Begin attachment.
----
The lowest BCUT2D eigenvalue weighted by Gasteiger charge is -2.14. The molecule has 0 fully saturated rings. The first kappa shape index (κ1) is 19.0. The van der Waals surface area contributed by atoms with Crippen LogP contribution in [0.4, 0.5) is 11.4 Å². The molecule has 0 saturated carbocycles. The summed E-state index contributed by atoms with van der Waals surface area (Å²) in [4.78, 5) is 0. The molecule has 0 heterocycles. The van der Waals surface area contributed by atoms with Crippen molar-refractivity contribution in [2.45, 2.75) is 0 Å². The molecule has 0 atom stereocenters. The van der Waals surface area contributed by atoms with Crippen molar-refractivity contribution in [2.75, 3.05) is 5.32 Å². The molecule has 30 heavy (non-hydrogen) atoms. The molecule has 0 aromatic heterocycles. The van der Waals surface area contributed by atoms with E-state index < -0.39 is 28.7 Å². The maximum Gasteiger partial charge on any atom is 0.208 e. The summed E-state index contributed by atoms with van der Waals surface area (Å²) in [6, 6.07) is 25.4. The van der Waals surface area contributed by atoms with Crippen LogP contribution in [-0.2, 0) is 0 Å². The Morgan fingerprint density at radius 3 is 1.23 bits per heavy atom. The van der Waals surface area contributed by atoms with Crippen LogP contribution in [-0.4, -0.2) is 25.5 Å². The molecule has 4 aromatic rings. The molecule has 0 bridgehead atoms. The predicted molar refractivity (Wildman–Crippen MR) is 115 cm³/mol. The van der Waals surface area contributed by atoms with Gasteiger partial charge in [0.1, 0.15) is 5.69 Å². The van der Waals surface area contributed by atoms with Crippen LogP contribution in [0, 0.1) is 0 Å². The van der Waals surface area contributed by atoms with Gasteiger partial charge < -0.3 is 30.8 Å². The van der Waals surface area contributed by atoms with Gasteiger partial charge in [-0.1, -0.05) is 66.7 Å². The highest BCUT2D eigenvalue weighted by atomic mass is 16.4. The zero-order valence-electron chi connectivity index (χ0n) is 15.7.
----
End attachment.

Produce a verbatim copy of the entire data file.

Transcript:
The lowest BCUT2D eigenvalue weighted by Gasteiger charge is -2.14. The molecule has 0 fully saturated rings. The first kappa shape index (κ1) is 19.0. The van der Waals surface area contributed by atoms with Crippen LogP contribution in [0.4, 0.5) is 11.4 Å². The molecule has 0 saturated carbocycles. The summed E-state index contributed by atoms with van der Waals surface area (Å²) in [4.78, 5) is 0. The molecule has 0 heterocycles. The van der Waals surface area contributed by atoms with Crippen molar-refractivity contribution in [2.45, 2.75) is 0 Å². The molecule has 0 atom stereocenters. The van der Waals surface area contributed by atoms with Crippen molar-refractivity contribution in [2.75, 3.05) is 5.32 Å². The molecule has 30 heavy (non-hydrogen) atoms. The molecule has 0 aromatic heterocycles. The van der Waals surface area contributed by atoms with E-state index < -0.39 is 28.7 Å². The maximum Gasteiger partial charge on any atom is 0.208 e. The summed E-state index contributed by atoms with van der Waals surface area (Å²) in [6, 6.07) is 25.4. The van der Waals surface area contributed by atoms with Crippen LogP contribution in [-0.2, 0) is 0 Å². The Morgan fingerprint density at radius 3 is 1.23 bits per heavy atom. The van der Waals surface area contributed by atoms with Crippen LogP contribution in [-0.4, -0.2) is 25.5 Å². The molecule has 4 aromatic rings. The molecule has 0 bridgehead atoms. The predicted molar refractivity (Wildman–Crippen MR) is 115 cm³/mol. The van der Waals surface area contributed by atoms with Gasteiger partial charge in [0.1, 0.15) is 5.69 Å². The van der Waals surface area contributed by atoms with Crippen LogP contribution in [0, 0.1) is 0 Å². The van der Waals surface area contributed by atoms with Gasteiger partial charge < -0.3 is 30.8 Å². The van der Waals surface area contributed by atoms with Gasteiger partial charge in [-0.1, -0.05) is 66.7 Å². The highest BCUT2D eigenvalue weighted by atomic mass is 16.4. The zero-order valence-electron chi connectivity index (χ0n) is 15.7.